… why so many Americans fail to understand that international trade cannot make Americans more dependent upon foreigners without making foreigners more dependent upon Americans. Why don’t more people realize that foreigners engage in commerce with Americans in order to get goods and services in exchange from Americans? Asked differently, why do so many people presume that foreigners are stubbornly intent on giving to Americans gifts?

Wonderful Capital

But trade is not the only policy matter that causes me to wonder. I wonder also about many non-trade matters. I wonder, for instance, …

… why Jones’s call to forcibly transfer some of Smith’s wealth to Johnson is widely regarded as evidence of Jones’s enlightened altruism, while Smith’s call to keep the wealth that he has earned from being forcibly transferred to Johnson is widely regarded as evidence of Smith’s benighted greed. Why is the desire to keep what one earns regarded as evidence of greed? And why is the desire to grab what others have earned not regarded as evidence of greed?

… why Marxist-sympathetic academics such as economists Thomas Piketty and Gabriel Zucman write as if capital typically grows in value automatically, independently of human institutions and actions, and that capital that grows in value helps only the owners of capital but not consumers and workers. Why don’t Piketty, Zucman, et al., understand that the value of capital – the value of the likes of a factory, of a bulldozer, of a plot of farmland, of a pharmaceutical-company research lab – is tied tightly to its productivity? And why don’t these people understand that to be productive capital must be creatively designed and directed to satisfy consumer desires that would otherwise remain unsatisfied? What goes on in the heads of people such as Piketty and Zucman to blind them to the reality that designing and deploying capital to make it productive requires human creativity, effort, and risk-taking?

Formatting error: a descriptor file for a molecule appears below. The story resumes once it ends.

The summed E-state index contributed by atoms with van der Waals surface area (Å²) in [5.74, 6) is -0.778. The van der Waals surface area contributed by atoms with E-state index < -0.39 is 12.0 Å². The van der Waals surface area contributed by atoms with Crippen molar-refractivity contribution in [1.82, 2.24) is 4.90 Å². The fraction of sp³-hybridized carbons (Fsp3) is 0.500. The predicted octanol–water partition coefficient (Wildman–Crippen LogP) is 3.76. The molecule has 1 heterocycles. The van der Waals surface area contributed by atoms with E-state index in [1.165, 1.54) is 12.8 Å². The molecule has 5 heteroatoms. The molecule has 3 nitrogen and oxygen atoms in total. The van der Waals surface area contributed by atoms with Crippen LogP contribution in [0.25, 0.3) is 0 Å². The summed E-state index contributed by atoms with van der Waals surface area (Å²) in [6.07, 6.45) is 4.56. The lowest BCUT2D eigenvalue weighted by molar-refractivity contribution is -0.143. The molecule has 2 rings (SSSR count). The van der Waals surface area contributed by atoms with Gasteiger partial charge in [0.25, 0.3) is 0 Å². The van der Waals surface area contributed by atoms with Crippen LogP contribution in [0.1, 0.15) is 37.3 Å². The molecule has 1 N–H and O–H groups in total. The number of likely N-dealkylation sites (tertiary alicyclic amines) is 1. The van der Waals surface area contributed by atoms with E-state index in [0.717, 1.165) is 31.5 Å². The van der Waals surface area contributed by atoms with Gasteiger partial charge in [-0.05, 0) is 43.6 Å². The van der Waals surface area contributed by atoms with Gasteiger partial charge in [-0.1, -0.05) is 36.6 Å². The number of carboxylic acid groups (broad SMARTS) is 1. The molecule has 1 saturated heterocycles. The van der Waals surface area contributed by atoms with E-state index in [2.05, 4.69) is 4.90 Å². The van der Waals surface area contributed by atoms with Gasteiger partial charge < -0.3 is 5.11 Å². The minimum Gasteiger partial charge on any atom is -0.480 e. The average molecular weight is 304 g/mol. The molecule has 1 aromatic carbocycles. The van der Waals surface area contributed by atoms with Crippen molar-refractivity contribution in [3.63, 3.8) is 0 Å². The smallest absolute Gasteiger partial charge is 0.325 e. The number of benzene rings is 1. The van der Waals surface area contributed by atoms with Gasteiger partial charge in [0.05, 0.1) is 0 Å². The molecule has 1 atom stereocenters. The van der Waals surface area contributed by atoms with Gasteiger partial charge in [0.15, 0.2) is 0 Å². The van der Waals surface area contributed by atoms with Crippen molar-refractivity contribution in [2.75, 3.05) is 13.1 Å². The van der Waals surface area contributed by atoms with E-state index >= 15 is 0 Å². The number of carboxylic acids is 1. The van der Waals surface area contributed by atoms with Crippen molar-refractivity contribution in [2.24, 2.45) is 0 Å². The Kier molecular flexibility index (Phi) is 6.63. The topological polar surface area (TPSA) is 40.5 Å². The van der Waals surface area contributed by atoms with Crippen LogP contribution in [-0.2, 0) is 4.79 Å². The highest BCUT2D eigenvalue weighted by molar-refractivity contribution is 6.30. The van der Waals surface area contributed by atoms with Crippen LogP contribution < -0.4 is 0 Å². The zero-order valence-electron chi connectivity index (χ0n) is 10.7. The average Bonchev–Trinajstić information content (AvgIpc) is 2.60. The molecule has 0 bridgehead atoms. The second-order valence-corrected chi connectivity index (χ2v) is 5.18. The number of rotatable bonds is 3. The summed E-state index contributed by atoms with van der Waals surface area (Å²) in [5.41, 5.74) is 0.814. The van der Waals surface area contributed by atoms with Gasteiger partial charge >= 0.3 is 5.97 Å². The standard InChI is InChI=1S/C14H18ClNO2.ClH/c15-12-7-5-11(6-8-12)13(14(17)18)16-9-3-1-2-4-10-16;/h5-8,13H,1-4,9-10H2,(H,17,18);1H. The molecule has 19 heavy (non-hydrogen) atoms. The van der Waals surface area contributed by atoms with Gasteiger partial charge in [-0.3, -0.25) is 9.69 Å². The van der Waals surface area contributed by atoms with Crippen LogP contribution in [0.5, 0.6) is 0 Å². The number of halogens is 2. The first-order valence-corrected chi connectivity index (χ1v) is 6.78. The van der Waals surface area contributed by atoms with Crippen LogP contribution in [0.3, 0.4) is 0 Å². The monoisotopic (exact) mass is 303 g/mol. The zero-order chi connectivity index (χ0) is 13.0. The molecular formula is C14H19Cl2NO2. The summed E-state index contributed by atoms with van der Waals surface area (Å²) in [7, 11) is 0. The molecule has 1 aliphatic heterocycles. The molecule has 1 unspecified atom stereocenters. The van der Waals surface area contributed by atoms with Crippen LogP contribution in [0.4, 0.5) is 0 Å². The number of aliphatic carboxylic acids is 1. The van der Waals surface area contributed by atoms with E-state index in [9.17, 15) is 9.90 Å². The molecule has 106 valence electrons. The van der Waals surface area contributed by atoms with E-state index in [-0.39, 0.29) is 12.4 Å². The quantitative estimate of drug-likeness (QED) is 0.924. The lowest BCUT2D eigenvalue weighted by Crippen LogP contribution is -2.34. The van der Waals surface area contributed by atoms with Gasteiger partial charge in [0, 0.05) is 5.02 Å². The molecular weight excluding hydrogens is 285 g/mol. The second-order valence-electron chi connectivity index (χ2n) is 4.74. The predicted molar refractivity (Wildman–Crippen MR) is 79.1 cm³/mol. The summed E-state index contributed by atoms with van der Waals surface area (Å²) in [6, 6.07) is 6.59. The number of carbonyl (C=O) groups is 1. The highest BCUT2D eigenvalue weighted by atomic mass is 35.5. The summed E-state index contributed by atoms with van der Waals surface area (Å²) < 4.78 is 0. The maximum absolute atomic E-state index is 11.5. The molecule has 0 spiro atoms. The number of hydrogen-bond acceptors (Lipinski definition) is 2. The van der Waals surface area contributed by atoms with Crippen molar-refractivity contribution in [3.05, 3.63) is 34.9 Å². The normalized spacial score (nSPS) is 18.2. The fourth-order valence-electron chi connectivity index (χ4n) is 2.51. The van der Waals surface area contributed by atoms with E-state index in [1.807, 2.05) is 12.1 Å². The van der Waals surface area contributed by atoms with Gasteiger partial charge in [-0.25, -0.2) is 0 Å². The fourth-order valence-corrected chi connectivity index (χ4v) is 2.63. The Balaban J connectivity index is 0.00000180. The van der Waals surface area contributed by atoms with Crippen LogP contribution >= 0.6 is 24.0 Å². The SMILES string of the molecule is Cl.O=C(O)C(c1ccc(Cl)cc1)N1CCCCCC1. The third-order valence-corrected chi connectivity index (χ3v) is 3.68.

… why, if the likes of Piketty and Zucman truly believe that capital typically grows automatically, the likes of Piketty and Zucman don’t advise middle- and low-income people simply to acquire more capital – that is, to become capitalists. Because acquiring capital is today quite easy – hey, E*TRADE has a mobile app!– why must governments coercively transfer capital from those who’ve created or otherwise peacefully acquired it to those who’ve exerted no effort to acquire capital for themselves?